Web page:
…It does seem to me more and more that love has no value in itself or by itself (except perhaps first love, to the young).  People talk about love as though it were something you could give, like an armful of flowers.  And a lot of people give love like that – just dump it down on top of you, a useless strong-scented burden.  I don’t think it is anything that you can give, or if you can, it is valueless.  Love is a force in you that enables you to give other things.  It is the motivating power.  It enables you to give strength and power and freedom and peace to another person.  It is not a result; it is a cause.  It is not a product; it produces.  It is a power, like money or steam or electricity.  It is valueless unless you can give something else by means of it.  It has taken me a long time to learn.  I hope it will stay learned and that I can practice it.

Phew!  I told you I didn’t know how to narrow down what to type – and that is only a small taste of all that I underlined!!!  Oh, you just all need to read Anne Lindbergh.  She is incredible.  Have a great week!  I’ll send you the schedule for Aurora’s FamFest this weekend separately.  I hope you can make it over to our great little town.  You will never know how much we appreciate your encouragement, your e-mails, your orders, your business!!!  Go take on your day (what is left!!!) Fall is just around the corner – a promise I can guarantee!!!  Susan

Work cited:
Ilibagiza, Immacul, and Steve Erwin.  Left to Tell : One Woman’s Story of Surviving the Rwandan Holocaust.  New York: Hay House, Incorporated, 2007.
Lindberg, Anne.  Locked Rooms and Open Doors: Diaries and Letters of Anne Morrow Lindbergh, 1933-1935.  New York.  Mariner Books.  1993.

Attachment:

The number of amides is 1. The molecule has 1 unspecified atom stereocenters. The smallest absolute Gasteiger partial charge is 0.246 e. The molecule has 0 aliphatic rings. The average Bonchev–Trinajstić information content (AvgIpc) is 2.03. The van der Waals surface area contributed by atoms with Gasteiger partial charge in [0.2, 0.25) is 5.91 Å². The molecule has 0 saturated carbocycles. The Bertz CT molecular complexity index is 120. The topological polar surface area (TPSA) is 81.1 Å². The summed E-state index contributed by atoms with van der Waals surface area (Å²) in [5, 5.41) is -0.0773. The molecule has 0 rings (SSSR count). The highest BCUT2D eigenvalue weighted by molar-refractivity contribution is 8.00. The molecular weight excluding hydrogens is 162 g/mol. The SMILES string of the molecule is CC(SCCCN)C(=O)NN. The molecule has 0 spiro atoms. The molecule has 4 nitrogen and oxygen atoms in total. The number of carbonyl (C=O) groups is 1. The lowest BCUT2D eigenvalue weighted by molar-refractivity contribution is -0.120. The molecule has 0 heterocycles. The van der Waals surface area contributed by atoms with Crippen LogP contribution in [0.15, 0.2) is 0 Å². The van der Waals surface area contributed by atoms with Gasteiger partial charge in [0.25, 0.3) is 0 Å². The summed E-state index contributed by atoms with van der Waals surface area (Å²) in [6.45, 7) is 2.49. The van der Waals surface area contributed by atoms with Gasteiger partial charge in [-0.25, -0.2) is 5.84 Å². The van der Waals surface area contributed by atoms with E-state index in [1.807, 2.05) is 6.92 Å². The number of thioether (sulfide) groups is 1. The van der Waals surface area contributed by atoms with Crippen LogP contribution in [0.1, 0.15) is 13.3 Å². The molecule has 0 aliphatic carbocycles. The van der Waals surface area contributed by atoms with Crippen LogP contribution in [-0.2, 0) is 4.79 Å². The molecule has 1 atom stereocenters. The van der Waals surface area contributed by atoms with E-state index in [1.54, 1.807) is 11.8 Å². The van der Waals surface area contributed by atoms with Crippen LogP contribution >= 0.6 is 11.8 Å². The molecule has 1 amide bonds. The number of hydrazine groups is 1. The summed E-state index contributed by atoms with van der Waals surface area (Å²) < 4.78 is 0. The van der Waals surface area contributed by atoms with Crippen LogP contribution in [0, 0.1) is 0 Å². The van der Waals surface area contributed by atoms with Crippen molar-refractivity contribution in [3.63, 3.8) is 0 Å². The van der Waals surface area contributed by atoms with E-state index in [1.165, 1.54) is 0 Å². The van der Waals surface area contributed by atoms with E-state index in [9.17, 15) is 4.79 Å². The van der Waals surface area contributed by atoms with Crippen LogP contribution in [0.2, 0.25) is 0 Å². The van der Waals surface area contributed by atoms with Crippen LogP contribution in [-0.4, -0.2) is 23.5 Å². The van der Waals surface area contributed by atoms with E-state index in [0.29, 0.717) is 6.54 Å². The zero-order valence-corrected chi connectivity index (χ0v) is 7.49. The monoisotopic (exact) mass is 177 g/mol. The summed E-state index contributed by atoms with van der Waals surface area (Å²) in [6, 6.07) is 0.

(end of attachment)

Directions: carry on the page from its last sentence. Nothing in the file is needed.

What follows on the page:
Overview

Immaculee Ilibagiza grew up in a country she loved, surrounded by a family she cherished. But in 1994 her idyllic world was ripped apart as Rwanda descended into a bloody genocide. Immaculee’s family was brutally murdered during a killing spree that lasted three months and claimed the lives of nearly a million Rwandans.

Incredibly, Immaculee survived the slaughter. For 91 days, she and seven other women huddled silently together in the cramped bathroom of a local pastor while hundreds of machete-wielding killers hunted for them.

It was during those endless hours of unspeakable terror that Immaculee discovered the power of prayer, eventually shedding her fear of death and forging a profound and lasting relationship with God. She emerged from her bathroom hideout having discovered the meaning of truly unconditional love—a love so strong she was able seek out and forgive her family’s killers.

The triumphant story of this remarkable young woman’s journey through the darkness of genocide will inspire anyone whose life has been touched by fear, suffering, and loss.

This is Immaculee’s first book.

Editorial Reviews

Publishers Weekly

In 1994, Rwandan native Ilibagiza was 22 years old and home from college to spend Easter with her devout Catholic family, when the death of Rwanda’s Hutu president sparked a three-month slaughter of nearly one million ethnic Tutsis in the country. She survived by hiding in a Hutu pastor’s tiny bathroom with seven other starving women for 91 cramped, terrifying days. This searing firsthand account of Ilibagiza’s experience cuts two ways: her description of the evil that was perpetrated, including the brutal murders of her family members, is soul-numbingly devastating, yet the story of her unquenchable faith and connection to God throughout the ordeal uplifts and inspires. Her account of the miracles that protected her is simple and vivid. Her Catholic faith shines through, but the book will speak on a deep level to any person of faith. Ilibagiza’s remarkable path to forgiving the perpetrators and releasing her anger is a beacon to others who have suffered injustice. She brings the battlefield between good and evil out of the genocide around her and into her own heart, mind and soul. This book is a precious addition to the literature that tries to make sense of humankind’s seemingly bottomless depravity and counterbalancing hope in an all-powerful, loving God. (Mar.) Copyright 2006 Reed Business Information.

Product Details

  • ISBN-13: 9781401908973
  • Publisher: Hay House, Inc.
  • Publication date: 6/1/2007
  • Edition description: New Edition
  • Pages: 215
  • Product dimensions: 6.14 (w) x 9.04 (h) x 0.66 (d)

Recommended in Susan’s September 6, 2007 Newsletter